Reply to Thread Bookmark Thread
Posts 1 to 13 of 13
  1. #1

    User Info Menu

    I mean, they certainly have their advantage, but could not I spend the same amount of practice time even more usefully?

    Pro: I understand the fixed finger exercises help develop finger independence.

    Con: I heard many times - and it sounds reasonable - you will play what you practiced when the time to soloing comes.
    (no, I'm not afraid I am going to play the spider fixed finger exercise as an impro :-)), but it wouldn't be more useful to practice something more realistic that is closer to jazz language?

    Bottom line, practice time is limited, is it worth to allocate part time to fixed finger exercises or not?

  2.  

    The Jazz Guitar Chord Dictionary
     
  3. #2
    Quote Originally Posted by Gabor View Post
    I mean, they certainly have their advantage, but could not I spend the same amount of practice time even more usefully?

    Pro: I understand the fixed finger exercises help develop finger independence.

    Con: I heard many times - and it sounds reasonable - you will play what you practiced when the time to soloing comes.
    (no, I'm not afraid I am going to play the spider fixed finger exercise as an impro :-)), but it wouldn't be more useful to practice something more realistic that is closer to jazz language?

    Bottom line, practice time is limited, is it worth to allocate part time to fixed finger exercises or not?
    The wasted time fallacy... There's a point at which you could say that about ANYTHING which isn't just performing tunes straight through like a performance one single time. That's not practice though.That's performance, and they're 2 different things.

    I've gotten a lot out of this exercise. Once you learn to do it in isolation, you can then apply it to slow, technical practices of problem spots in REAL music. I use it all the time, though I don't really do the isolated drill as much now, but that's the best place to start. Once you can do is somewhat, apply it to real music.

    The main thing is that some really excellent players swear by it. You can really clean up some technique if you apply it properly.

  4. #3

    User Info Menu

    Jazz violinist Christian Howes posited an interesting idea.
    He suggested integrating improvising into every aspect of music study if being
    an improvising musician is a goal. Translated to a fixed finger scenario:
    Improvise on a tune while holding one or more fingers in place.
    If this is impossible due to limited pitch collections, try to make as much
    music as you can using the available notes.

    Even with exercises such as the spider, there is still room for a range of expressive elements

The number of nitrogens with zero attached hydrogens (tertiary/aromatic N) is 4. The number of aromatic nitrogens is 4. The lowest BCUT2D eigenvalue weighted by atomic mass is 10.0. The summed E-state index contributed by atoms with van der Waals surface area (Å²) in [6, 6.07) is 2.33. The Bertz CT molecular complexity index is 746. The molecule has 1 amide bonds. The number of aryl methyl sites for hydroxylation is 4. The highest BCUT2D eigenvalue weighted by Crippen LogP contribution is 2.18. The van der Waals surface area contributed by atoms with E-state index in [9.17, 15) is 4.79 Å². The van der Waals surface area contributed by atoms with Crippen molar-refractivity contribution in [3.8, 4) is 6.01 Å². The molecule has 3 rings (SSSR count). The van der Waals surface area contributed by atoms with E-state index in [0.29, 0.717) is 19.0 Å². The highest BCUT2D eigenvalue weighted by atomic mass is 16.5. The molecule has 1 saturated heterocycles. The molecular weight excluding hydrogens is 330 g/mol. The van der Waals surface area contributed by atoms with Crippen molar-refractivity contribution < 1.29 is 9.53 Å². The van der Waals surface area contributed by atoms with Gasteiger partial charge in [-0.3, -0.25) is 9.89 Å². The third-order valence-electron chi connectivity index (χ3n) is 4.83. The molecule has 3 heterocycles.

to be engaged via rhythm, dynamics, etc.

  5. #4

    User Info Menu

    yes they are more than worth the time. What most find is that they help... Picking more than fingers etc...

    the exercises clean up basic picking references and standard patterns.

    The slow and easy approach is just for beginners.... If you don't get your guitar technique together.... it's really difficult to actually play jazz.

  6. #5

    User Info Menu

    I occasionally warm up with a spider variation I learned from a Joaquin Lievano interview in Guitar Player magazine decades ago. It focuses on moving from each finger to all other fingers, so it makes a good, quick gauge for how in touch I am with my left hand and the synchronization between my pick and fingers at the start of a practice session.

    Other than that, I wouldn't recommend spending any significant amount of time on them unless you are an absolute beginner and it's all you can do to get your fingers to move in the correct order.

    In my opinion, there's nothing that spider type exercises provide that can't be gotten from more musically valid exercises. and technique drills, except maybe the fact that you absolutely don't have to engage your brain to do them. That just means you can do them while watching tv or pretending to have a conversation with the wife. Practicing scales and arpeggios with alternate picking will develop your technique and are actually something you will use to make music. If you get these things worked up to where you don't have to think about them, so much the better.


    Lievano Drill

    e|--1---2---1---3---1---4-|--2---3---2---4---2---1-|--3---4---3---1---3---2--|--4---1---4---2---4---3--|

    B|------------------------|------------------------|-------------------------|-------------------------|
    G|------------------------|------------------------|-------------------------|-------------------------|
    D|------------------------|------------------------|-------------------------|-------------------------|
    A|------------------------|------------------------|-------------------------|-------------------------|
    E|------------------------|------------------------|-------------------------|-------------------------|


    .
    The disgusting stink of a too-loud electric guitar; now that's my idea of a good time - Frank Zappa

  7. #6
    Quote Originally Posted by Reg View Post
    yes they are more than worth the time. What most find is that they help... Picking more than fingers etc...

    the exercises clean up basic picking references and standard patterns.

    The slow and easy approach is just for beginners.... If you don't get your guitar technique together.... it's really difficult to actually play jazz.
    Hey, reg. Great to see your post. Really Dargo your technique thread from a few years ago. The good old days. Ha !